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People v. Jackson






APPEAL from the Circuit Court of Winnebago County; the Hon. JOHN S. GHENT, Judge, presiding.


Defendant C.D. Jackson was convicted in a jury trial of conspiracy and of delivering more than 30 grams of cocaine. He was sentenced to 4 to 7 years' imprisonment. Two issues are raised on appeal; (1) whether it was error to admit the hearsay declarations of defendant's co-conspirator, and (2) whether the trial court erred in not instructing the jury on the untrustworthiness of accomplice testimony.

An IBI undercover agent made three purchases of cocaine from a man named Medearis, who claimed he was supplied by defendant. Defendant was never seen in physical possession of cocaine and did not himself deliver cocaine to the agent, although defendant was present at or immediately prior to each sale.

The first sale was at defendant's house. A revolver, a scale and two bags of white powdered substance were present in the kitchen when the agent arrived. When the agent requested a sample for testing, Medearis conferred beyond earshot with defendant, and then agreed. After a field test, the agent returned and said he wished to buy the drugs. Medearis again conferred with defendant before agreeing to the sale.

The second sale was at Medearis' house. After defendant arrived, he and Medearis went into another room, closing the door behind them. The agent heard weights being moved on a scale from inside the room; then Medearis came out with cocaine. The agent later saw the scale with cocaine on it in the room.

Prior to the third sale, Medearis said he would call the agent when he received the drugs. When defendant arrived at Medearis' house the agent was called and told the drugs had been delivered, and a location for the sale was being arranged. During this sale Medearis was arrested, and defendant was arrested at Medearis' house.

The agent testified at trial as to declarations by Medearis which showed defendant was a part of the conspiracy to deliver cocaine and was one who was involved in the delivery itself. Medearis himself never testified.

• 1 The co-conspirator exception to the hearsay rule allows acts and declarations of one co-conspirator to be admitted against another who is a defendant, even when the acts and declarations are made out of the presence of the defendant. (People v. Simpson (1976), 39 Ill. App.3d 318.) However, an element of the foundation for the use of this exception is a prima facie case of conspiracy, established by evidence independent of the hearsay. (People v. Simpson.) Defendant contends that this requirement was not met.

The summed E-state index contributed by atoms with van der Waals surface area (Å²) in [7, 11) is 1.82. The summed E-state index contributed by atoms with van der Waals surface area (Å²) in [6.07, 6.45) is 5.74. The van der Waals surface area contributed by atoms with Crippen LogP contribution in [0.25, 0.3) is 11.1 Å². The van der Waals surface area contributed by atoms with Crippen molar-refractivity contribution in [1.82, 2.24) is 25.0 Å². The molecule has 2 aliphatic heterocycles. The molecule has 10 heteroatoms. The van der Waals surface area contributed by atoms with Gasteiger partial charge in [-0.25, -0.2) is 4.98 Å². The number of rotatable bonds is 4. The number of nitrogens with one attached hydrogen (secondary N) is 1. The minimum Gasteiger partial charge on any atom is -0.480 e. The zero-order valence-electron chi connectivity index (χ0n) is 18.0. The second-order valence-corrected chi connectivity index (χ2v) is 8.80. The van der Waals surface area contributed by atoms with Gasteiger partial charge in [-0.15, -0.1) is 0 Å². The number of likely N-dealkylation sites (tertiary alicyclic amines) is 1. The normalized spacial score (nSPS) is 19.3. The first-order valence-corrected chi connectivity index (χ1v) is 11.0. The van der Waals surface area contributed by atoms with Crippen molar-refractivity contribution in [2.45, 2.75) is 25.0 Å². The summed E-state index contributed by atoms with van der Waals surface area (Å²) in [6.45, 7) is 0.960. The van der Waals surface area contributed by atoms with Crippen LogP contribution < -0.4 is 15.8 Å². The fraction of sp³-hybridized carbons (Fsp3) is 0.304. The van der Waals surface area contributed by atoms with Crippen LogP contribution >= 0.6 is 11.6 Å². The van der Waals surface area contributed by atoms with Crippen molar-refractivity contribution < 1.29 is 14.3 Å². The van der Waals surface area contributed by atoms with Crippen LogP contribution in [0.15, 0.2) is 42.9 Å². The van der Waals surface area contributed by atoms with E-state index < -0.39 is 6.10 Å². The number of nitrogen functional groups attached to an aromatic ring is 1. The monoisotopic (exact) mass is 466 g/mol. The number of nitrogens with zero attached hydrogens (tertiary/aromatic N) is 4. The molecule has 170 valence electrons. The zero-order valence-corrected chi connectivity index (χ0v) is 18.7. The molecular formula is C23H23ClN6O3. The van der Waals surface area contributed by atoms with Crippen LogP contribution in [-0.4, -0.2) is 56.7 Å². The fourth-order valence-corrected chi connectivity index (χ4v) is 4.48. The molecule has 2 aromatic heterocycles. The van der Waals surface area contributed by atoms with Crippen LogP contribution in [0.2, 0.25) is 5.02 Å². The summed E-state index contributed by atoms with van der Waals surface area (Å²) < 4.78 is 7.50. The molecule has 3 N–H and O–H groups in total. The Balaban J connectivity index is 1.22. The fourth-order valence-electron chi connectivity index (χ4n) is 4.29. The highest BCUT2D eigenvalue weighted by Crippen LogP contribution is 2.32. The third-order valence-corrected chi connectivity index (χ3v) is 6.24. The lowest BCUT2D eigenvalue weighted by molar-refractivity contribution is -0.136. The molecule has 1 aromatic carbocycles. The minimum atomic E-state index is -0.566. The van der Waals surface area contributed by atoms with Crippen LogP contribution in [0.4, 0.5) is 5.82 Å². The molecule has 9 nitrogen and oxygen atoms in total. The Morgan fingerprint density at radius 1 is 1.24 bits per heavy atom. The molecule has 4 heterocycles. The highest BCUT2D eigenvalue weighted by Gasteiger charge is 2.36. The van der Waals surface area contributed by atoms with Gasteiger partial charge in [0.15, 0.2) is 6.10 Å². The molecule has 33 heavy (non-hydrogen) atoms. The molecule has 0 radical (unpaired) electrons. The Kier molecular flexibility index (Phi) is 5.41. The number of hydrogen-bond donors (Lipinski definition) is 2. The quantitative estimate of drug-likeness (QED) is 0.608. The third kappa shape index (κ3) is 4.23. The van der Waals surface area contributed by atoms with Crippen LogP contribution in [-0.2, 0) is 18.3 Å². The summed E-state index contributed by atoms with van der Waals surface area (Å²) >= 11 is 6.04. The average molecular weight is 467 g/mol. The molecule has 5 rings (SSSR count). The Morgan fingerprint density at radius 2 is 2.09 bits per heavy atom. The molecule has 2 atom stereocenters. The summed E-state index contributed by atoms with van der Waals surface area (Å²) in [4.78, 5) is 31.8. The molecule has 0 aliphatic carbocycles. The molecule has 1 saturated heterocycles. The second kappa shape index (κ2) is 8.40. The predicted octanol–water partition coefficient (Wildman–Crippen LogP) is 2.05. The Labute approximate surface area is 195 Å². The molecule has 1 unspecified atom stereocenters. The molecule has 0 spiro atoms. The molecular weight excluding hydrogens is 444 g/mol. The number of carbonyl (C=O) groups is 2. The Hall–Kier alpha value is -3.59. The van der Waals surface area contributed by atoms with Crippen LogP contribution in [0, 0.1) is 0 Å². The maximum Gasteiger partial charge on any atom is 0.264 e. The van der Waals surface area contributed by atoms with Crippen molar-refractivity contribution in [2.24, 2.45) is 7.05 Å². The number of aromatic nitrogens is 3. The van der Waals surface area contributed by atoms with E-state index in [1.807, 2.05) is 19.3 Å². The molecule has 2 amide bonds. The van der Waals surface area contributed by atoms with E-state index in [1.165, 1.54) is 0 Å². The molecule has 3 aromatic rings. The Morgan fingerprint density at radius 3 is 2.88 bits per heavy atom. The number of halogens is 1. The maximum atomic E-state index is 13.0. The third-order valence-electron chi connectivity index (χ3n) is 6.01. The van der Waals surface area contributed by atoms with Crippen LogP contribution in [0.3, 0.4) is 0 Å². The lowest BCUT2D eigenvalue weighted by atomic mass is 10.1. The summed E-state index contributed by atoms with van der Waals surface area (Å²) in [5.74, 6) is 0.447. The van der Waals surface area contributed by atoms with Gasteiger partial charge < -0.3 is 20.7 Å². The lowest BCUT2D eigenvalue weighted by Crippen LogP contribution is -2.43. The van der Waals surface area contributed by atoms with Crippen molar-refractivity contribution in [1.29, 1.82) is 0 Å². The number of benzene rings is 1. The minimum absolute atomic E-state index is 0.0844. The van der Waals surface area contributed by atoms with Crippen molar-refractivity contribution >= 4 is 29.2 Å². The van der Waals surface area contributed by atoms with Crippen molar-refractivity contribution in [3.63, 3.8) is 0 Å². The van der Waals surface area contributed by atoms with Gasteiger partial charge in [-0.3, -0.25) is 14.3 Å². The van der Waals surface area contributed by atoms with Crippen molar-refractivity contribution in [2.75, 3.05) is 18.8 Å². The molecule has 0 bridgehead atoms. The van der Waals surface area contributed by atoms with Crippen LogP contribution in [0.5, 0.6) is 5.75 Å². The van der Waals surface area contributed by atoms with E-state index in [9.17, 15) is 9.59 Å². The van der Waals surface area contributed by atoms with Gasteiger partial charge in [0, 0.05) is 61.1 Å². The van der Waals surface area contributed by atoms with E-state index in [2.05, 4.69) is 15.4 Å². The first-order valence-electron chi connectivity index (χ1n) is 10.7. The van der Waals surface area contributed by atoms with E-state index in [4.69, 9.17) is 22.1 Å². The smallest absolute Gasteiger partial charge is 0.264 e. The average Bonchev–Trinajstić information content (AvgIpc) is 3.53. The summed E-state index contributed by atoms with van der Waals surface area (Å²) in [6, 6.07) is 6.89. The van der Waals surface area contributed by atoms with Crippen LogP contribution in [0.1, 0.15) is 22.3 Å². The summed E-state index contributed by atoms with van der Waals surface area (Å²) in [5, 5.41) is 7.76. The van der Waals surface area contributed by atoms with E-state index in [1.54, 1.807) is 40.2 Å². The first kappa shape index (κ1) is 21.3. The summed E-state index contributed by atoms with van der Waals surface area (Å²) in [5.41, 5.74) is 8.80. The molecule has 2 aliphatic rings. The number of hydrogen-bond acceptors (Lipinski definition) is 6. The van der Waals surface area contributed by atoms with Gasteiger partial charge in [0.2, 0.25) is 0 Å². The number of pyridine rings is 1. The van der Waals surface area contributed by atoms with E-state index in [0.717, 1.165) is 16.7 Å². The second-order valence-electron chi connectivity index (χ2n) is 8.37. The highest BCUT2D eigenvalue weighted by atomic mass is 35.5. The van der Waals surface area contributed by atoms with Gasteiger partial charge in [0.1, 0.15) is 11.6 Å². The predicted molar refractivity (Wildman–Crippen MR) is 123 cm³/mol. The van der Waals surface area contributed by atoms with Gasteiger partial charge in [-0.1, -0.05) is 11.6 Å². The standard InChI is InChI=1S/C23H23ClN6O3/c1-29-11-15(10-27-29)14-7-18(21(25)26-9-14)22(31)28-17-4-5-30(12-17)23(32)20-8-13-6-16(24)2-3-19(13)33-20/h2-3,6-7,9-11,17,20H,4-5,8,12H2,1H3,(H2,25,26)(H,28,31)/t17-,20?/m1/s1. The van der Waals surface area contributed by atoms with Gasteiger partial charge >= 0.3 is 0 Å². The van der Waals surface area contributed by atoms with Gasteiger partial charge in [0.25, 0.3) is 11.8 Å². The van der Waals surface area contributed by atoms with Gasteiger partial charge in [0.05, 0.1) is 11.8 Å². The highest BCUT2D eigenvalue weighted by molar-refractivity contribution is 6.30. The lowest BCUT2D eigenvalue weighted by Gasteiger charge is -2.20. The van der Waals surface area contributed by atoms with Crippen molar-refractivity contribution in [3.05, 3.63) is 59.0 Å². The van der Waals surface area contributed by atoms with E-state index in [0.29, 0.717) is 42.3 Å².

We disagree. In our view this case is similar to United States v. Trowery (3d Cir. 1976), 542 F.2d 623. In that case, defendant was never seen with heroin. He was seen giving an object to the co-conspirator just prior to when the co-conspirator made a sale of heroin to an undercover Federal agent. Defendant remained nearby and watched the transaction. The Federal agent testified to the statements which the co-conspirator had made and the defendant's conviction was affirmed.

We view the facts of the instant case as being a much stronger showing of conspiracy than in Trowery. These facts were shown by the independent observation of the IBI agent, and were sufficient to make out a prima facie case of conspiracy. Therefore, we hold that the requirements of the hearsay exception were met.

• 2, 3 Defendant next urges that the trial court committed reversible error when it failed to instruct the jury on the untrustworthiness of testimony of an accomplice on behalf of the State. The rationale for such an instruction is that where an accomplice testifies for the State, there is a strong motivation to obtain favorable treatment by giving favorable testimony. (People v. Howard (1970), 130 Ill. App.2d 496.) In applying this reasoning to the case before us, we first note that the accomplice himself never testified. Further, although the accomplice's statements were made to an IBI agent, at that time the accomplice had no knowledge of the agent's true purpose and surely he was not attempting to curry favor with the State by taking part in an illicit drug trade. Because the motivation to obtain favorable State treatment did not exist at the time the accomplice's statements were made, we find that the need for the proposed instruction did not exist either. Therefore, the failure to give the instruction cannot be seen as error.

The judgment of the trial court is accordingly affirmed.


GUILD and NASH, JJ., concur.


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